This study focuses on the intersection of Catholic Social Teaching (CST) and economic affairs. Specifically, it examines how CST has evaluated the phenomenon and economic system of Capitalism since the publication of the encyclical Rerum Novarum in 1891 up to the present. The Church’s interest in economic affairs arises from the fact that the Church’s mission is holistic, to encompass not only the spiritual welfare of its members, but also the material circumstances of their daily lives. This holistic mission of the Church comes from Jesus himself, who not only preached and forgave sins, but also healed the sick and fed the hungry (Mt 10:7-8; Mt 25:35-40).
Presently, there’s a lack of consensus both in the Church and secular discourse concerning which kind of economic system comes closest to addressing the great concerns of CST, such as human dignity, the common good, participation, dignity of work, human development, and the preferential option for the poor. Despite the spread of Capitalism in the past few centuries, the current global crises such as the widening income inequality, the Covid-19 pandemic, ecological destruction, and global warming have triggered a reassessment of Capitalism.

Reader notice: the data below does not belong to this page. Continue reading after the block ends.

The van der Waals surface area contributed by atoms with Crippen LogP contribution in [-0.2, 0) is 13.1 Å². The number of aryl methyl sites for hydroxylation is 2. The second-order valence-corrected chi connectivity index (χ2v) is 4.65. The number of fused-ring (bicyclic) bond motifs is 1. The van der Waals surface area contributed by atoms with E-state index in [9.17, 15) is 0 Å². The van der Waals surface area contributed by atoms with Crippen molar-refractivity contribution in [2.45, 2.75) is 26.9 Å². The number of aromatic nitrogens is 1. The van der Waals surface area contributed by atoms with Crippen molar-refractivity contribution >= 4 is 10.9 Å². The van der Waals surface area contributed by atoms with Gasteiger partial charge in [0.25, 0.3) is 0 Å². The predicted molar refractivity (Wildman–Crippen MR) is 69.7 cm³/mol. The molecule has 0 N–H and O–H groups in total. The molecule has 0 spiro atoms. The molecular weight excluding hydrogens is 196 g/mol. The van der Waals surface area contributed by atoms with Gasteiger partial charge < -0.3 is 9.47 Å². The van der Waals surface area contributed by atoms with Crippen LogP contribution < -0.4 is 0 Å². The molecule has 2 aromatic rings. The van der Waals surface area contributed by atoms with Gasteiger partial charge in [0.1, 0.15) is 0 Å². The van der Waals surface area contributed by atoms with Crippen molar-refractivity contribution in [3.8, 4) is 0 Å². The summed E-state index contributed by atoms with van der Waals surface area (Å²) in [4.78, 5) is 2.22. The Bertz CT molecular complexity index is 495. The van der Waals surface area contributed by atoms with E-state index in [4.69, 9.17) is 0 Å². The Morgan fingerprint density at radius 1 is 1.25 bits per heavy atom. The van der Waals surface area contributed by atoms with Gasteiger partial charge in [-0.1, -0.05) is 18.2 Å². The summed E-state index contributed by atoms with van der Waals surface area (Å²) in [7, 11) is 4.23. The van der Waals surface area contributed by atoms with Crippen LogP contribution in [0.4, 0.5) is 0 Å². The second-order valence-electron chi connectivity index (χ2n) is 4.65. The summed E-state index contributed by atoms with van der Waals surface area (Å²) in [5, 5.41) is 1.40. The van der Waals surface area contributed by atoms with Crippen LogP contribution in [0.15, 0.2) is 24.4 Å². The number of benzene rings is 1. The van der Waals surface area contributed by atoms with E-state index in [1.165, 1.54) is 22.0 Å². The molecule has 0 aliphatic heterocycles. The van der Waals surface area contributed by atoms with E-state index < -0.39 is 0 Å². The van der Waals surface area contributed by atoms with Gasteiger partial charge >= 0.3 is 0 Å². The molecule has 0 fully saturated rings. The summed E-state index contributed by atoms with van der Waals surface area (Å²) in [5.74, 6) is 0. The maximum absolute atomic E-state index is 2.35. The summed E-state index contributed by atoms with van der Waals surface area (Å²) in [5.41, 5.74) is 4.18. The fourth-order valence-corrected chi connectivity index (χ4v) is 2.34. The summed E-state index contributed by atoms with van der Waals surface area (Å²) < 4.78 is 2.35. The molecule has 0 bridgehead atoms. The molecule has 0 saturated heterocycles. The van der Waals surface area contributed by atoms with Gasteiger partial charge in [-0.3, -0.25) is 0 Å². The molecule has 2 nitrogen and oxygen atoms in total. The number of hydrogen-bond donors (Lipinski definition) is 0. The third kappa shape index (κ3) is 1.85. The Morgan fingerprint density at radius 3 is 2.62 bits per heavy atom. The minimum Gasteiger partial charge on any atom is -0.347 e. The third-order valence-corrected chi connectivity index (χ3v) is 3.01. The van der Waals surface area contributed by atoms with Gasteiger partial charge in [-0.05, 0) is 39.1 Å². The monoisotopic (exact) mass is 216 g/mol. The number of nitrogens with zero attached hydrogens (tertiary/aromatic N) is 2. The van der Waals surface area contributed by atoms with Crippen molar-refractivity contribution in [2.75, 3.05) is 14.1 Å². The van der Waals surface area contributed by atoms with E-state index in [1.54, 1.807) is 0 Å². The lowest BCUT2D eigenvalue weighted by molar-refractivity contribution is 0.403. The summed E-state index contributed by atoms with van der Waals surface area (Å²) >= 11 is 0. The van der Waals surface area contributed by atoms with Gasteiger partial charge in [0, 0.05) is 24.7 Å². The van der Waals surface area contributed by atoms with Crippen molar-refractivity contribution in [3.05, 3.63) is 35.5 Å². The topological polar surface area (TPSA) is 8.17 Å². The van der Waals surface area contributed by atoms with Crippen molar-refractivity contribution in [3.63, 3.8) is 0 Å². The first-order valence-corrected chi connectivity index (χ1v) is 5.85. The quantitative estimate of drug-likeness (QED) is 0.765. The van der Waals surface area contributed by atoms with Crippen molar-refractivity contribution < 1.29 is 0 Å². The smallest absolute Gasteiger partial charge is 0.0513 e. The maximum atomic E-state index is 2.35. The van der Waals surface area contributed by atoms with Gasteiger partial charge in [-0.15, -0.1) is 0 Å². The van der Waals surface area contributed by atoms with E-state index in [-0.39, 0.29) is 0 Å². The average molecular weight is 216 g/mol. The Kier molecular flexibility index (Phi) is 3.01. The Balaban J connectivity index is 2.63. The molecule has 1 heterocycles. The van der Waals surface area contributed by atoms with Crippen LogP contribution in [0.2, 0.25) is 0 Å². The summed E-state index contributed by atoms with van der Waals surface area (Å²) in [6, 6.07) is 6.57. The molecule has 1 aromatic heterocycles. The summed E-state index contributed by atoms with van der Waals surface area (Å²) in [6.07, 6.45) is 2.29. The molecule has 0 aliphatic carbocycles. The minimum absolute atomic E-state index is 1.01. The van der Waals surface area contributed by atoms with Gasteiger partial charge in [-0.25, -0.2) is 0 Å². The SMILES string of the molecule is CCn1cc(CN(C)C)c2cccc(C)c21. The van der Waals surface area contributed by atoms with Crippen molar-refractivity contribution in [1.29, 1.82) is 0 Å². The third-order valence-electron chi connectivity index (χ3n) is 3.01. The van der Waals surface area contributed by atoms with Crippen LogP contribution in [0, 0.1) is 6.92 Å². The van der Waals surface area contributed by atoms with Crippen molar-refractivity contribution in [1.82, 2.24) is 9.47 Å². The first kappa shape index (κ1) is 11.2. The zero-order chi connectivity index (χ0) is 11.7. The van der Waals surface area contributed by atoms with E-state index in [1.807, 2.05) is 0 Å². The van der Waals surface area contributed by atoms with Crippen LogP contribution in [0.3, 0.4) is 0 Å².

This study, therefore, wants to further the dialogue between CST and Capitalism by examining the various challenges and exploring the various opportunities that Capitalism presents to the Church’s holistic mission. We aim to show the various ways in which this dialogue not only inspires a modification of the current practice of Capitalism but also enriches Catholic economic thought.